Journey Into Mystery (Vol. 1) #102


Cover Date: March 1964

Cover Artists: Jack Kirby, Sol Brodsky

“Slave of Zarrko, the Tomorrow Man!”

Plotters: Stan Lee, Jack Kirby

Scripter: Stan Lee

Penciller: Jack Kirby

Inker: Chic Stone

“Tales of Asgard: Death’ Comes to Thor!”

Plotters: Stan Lee, Jack Kirby

Scripter: Stan Lee

Penciller: Jack Kirby

Inker: Paul Reinman

What’s Going On?

In the main story, Thor is forced to help Zarrko conquer the 23rd century. But what will happen when he is successful?

In Tales of Asgard, we finally learn how Thor proved himself worthy enough to lift Mjolnir.


“Slave of Zarrko, the Tomorrow Man!”:

  • Thor has agreed to be Zarrko’s servant in the 23rd century. Zarrko’s first command was to have Thor conquer the planet!

  • Thor does as he is told, but he makes sure to use as nonviolent means as possible to overcome Zarrko’s enemies. Eventually, Zarrko and Thor make their way to the World Council, where the leaders of the 23rd century rule. Zarrko demands that they direct him to the Master Machine, the secret computer that tells them how to govern.

  • They find the Master Machine, hidden on an isolated island. The computer has automated defenses, but even a half-powered Thor is mighty enough to overcome them.

  • By guiding Zarrko to the Master Machine, Thor has kept his word to help the villain conquer the 23rd century. Having fulfilled that promise, Thor is no longer constrained by his word; he is now able to attack Zarrko!

  • In the end, Thor is able to defeat Zarrko fairly easily, and the World Council takes custody of the villain. Thor returns to the 20th century, and Odin is once again proud of his son.

“Tales of Asgard”:

  • Thor is told by the Three Fates that he will someday be able to lift Mjolnir, but not until he has faced death.

  • Thor soon encounters a wounded Balder the Innocent. Apparently, Storm Giants attacked him and captured his sister, Sif. Enraged, Thor picks up the hammer to save Sif —- without realizing the significance of what he has finally done!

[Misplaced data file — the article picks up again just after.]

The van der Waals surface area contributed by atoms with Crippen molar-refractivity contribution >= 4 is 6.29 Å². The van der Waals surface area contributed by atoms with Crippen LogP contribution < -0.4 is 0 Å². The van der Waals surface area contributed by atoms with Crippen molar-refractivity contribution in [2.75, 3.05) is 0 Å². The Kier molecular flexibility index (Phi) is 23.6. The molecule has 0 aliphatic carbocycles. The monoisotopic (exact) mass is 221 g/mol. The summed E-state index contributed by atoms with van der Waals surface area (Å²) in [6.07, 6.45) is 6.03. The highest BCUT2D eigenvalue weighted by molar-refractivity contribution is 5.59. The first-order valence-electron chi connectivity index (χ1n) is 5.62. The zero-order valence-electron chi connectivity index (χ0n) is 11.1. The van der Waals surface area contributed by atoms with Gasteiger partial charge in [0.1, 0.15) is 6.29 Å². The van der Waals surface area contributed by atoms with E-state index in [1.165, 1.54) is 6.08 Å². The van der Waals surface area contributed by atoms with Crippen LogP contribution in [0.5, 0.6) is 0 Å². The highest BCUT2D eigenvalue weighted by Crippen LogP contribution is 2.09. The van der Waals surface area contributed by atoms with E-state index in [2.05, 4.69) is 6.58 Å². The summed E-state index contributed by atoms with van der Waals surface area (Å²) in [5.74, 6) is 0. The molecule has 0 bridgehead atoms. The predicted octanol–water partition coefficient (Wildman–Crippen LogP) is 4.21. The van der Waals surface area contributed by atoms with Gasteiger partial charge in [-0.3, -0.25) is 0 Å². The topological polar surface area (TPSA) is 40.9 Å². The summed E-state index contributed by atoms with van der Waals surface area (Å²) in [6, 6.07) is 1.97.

• With his new hammer, Thor easily handled the Storm Giants. However, they had already traded Sif to Hela, the Goddess of Death. Thor tracker down Hela, and offered his life for Sif’s; Hela was touched by Thor’s noble offer, and granted both their freedom.

Is It Good?

The main story was okay. I still don’t like Zarrko as a villain, but the hilariously random powers Thor showed off in this story kept me amused. It’s interesting to note that Thor finished the story, still operating at half his power; if that plot thread is picked up next issue, it will be the longest-running non-romantic subplot in this title.

The Tales of Asgard story was good. I think Lee and Kirby are starting to find their groove in these short stories, and we’re finally starting to see Kirby draw some weird character designs in Asgard.


  • Odin halved Thor’s powers (and that of his hammer) in Journey Into Mystery #101.
  • Thor was 18-years old when he was worthy enough to lift his hammer. That seems young for an immortal.
  • This is the first appearance of Hela. It’s worth noting that Hela has a variant of her classic helmet, even in her first appearance. She appears to be older than Thor; I only mention this because I know I’ve read stories where she is supposed to be Loki’s daughter, and Loki is approximately Thor’s age in these stories.
  • This is the first appearance of Sif. At this point, she is far from the brunette warrior-goddess that she will become and appears to be both a blonde and a lady of Odin’s court.
  • This is also the first appearance of the Norns, AKA the Three Fates, AKA the Weird Sisters, AKA the Moirae. They are oracles and overseers of fate. They are not named in this issue, but the three sisters are Skuld, Urd, and Verdandi.

Comics Are Goofy:

  • Thor’s hammer can do what, now (Part 1)?

  • Thor’s hammer can do what, now (Part 2)?

  • Wait…the 23rd century is secretly ruled by a computer? And it isn’t trying to destroy humanity, but instead guided us to a nonviolent utopia? This might be the most radically fictional thing Stan Lee has ever written.

  • What are the odds that every single one of the major cities of the future A) exists in the 20th century B) have not changed their name? Also, Antarctica and Tahiti will apparently become more important in the future.

  • Thor’s hammer can do what, now (Part 3)?

  • Thor’s hammer can do what, now (Part 4)? That’s awfully fast, Thor, and seems like something that would have major repercussions if you did it in Earth’s atmosphere.

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